In general, we find that companies in Germany (and other similarly regulated markets) are attracted to the Radford approach because it is rational, transparent and equitable, while still differentiating for high performers. This should provide a solid foundation for negotiations with your Works Council. The key is to start the process in a transparent manner and to have a strong business case for why a global leveling model will support long-term growth and innovation everywhere that your company operates.

Insights from recent client engagements suggest a shift in thinking is underway among both management and employee leaders. As the results from Aon Hewitt's 2014Trends in Global Engagement show, career development is at the top of employee engagement goals for both employees and companies. This means that job leveling approaches quickly need to evolve beyond simply serving as defensible frameworks for pay equity. They need to also serve as backbones for career path development, international mobility and incentive plan design.

United States

At technology and life sciences companies in the US, dual career ladders—where managers and individual contributors progress up the ranks in similar organizational levels—is now an organizational norm. Employees who have technical or scientific skills are no longer required, or even encouraged, to pursue management roles in an attempt to further their careers if that's not their desired career path or they lack managerial skills. Companies have recognized the value of keeping experts focused on what they do best—the work itself. 

Radford's global leveling approach recognizes this organizational reality by aligning job levels with both the internal value companies place on individual contributor positions relative to managerial positions, as well as the value the market places on each type of job. The system combines individual contributors and managers into global grades where market pay suggests equivalence. Below is an example of how different job families are graded and grouped into two tracks—one for management and one for individual contributor.

Illustration of Dual Career Ladders within a Job Leveling System

This type of dual career ladder was utilized during a recent client engagement for a US life sciences company with limited plans to expand overseas. The company had a large number of employees with PhDs and needed to ensure alignment between scientific, management and business career paths. Radford consultants successfully implemented a job leveling system that helped employees understand the different career opportunities available to them within their function and across the company. It also helped alleviate the pressure for scientists to move into management roles as the only way to advance in their careers. At the same time, the same model was employed by a rapidly growing private online gaming company with multiple large offices in the US and a few smaller satellite offices in Asia and Europe, demonstrating the flexibility of this model across different business types and different job types.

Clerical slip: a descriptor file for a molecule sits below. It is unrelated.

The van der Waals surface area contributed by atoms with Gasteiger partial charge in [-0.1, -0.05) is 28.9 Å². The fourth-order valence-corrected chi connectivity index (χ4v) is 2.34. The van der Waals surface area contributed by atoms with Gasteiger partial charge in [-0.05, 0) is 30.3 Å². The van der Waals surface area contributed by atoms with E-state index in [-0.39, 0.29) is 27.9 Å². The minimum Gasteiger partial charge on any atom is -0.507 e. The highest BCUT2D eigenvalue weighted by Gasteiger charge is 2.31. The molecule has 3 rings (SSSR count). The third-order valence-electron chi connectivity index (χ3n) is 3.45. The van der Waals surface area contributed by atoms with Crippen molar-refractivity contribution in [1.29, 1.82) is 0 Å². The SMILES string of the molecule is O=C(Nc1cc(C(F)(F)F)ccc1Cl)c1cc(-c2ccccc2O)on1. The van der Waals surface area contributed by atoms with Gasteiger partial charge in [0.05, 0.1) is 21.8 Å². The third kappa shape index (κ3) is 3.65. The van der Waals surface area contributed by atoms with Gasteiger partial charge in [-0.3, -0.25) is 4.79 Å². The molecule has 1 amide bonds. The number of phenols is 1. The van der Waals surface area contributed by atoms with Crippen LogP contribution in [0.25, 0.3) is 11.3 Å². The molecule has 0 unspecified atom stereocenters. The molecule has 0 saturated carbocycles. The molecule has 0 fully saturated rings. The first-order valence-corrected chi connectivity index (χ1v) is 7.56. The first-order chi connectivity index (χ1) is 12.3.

An increasing number of companies in the US are also using global leveling systems as a way to determine eligibility for all manner of compensation and benefits programs, not just for setting base salary levels. Global levels can be used to determine a position's bonus eligibility, bonus target and equity grant guidelines. While regional differences in pay levels exist, the global leveling system enables a company to be consistent in its determination of program eligibility by considering the internal equity of the positions in a given grade and then letting market practices dictate actual compensation levels.


Around the world, more companies are turning to global job leveling systems as a replacement for their legacy methods of grouping similar jobs across various regions and business units—whether they currently use a points-value system, generic job descriptions or something else. Job leveling, when designed correctly, greatly simplifies how global workforces are organized and managed by introducing a common grading language across all employees and functions, while still differentiating for performance and specific market realities. Importantly, most companies that turn to job leveling find the approach to be more transparent, fairer and easier to communicate to employees. This infrastructure is also easier to maintain as a company continues to grow its workforce and geographic reach. 

Radford's global sales, technology and life sciences surveys provide companies the basis for creating a job architecture that provides a framework upon which job leveling systems are built. Further, our consulting teams, with offices worldwide, understand the nuances of each market a company might operate in and have the experience and knowledge necessary to customize approaches for the particular location and circumstances of each client.

To learn more about participating in a Radford survey, please contact our team. To speak with a member of our compensation consulting group, please write to